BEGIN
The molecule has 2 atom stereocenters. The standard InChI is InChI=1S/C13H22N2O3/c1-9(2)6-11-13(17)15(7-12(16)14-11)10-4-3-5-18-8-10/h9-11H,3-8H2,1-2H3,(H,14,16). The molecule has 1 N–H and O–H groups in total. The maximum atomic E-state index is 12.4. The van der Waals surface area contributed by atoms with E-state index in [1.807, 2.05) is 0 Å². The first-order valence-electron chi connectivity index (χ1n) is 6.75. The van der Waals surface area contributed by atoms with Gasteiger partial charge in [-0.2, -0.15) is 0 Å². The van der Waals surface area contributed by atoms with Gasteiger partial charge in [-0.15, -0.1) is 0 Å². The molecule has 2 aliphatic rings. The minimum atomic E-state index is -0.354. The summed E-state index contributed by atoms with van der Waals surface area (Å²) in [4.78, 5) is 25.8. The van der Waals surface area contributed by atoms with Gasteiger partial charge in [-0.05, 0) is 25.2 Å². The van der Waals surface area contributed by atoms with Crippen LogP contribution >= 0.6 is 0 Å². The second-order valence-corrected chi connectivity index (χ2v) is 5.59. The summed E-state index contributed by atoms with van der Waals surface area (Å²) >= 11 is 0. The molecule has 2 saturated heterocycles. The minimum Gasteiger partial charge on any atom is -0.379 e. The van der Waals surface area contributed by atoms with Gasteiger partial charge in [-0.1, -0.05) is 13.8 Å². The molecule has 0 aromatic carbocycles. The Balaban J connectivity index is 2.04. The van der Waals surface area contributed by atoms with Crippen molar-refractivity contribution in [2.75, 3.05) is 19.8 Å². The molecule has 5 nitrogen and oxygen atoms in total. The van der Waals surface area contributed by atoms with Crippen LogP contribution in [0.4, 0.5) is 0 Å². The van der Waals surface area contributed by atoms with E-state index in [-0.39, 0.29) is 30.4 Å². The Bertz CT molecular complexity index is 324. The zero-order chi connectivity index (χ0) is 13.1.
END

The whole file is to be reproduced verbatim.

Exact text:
The molecule has 2 atom stereocenters. The standard InChI is InChI=1S/C13H22N2O3/c1-9(2)6-11-13(17)15(7-12(16)14-11)10-4-3-5-18-8-10/h9-11H,3-8H2,1-2H3,(H,14,16). The molecule has 1 N–H and O–H groups in total. The maximum atomic E-state index is 12.4. The van der Waals surface area contributed by atoms with E-state index in [1.807, 2.05) is 0 Å². The first-order valence-electron chi connectivity index (χ1n) is 6.75. The van der Waals surface area contributed by atoms with Gasteiger partial charge in [-0.2, -0.15) is 0 Å². The van der Waals surface area contributed by atoms with Gasteiger partial charge in [-0.15, -0.1) is 0 Å². The molecule has 2 aliphatic rings. The minimum atomic E-state index is -0.354. The summed E-state index contributed by atoms with van der Waals surface area (Å²) in [4.78, 5) is 25.8. The van der Waals surface area contributed by atoms with Gasteiger partial charge in [-0.05, 0) is 25.2 Å². The van der Waals surface area contributed by atoms with Crippen LogP contribution >= 0.6 is 0 Å². The second-order valence-corrected chi connectivity index (χ2v) is 5.59. The summed E-state index contributed by atoms with van der Waals surface area (Å²) >= 11 is 0. The molecule has 2 saturated heterocycles. The minimum Gasteiger partial charge on any atom is -0.379 e. The van der Waals surface area contributed by atoms with Gasteiger partial charge in [-0.1, -0.05) is 13.8 Å². The molecule has 0 aromatic carbocycles. The Balaban J connectivity index is 2.04. The van der Waals surface area contributed by atoms with Crippen molar-refractivity contribution in [2.75, 3.05) is 19.8 Å². The molecule has 5 nitrogen and oxygen atoms in total. The van der Waals surface area contributed by atoms with Crippen LogP contribution in [0.4, 0.5) is 0 Å². The van der Waals surface area contributed by atoms with E-state index in [-0.39, 0.29) is 30.4 Å². The Bertz CT molecular complexity index is 324. The zero-order chi connectivity index (χ0) is 13.1.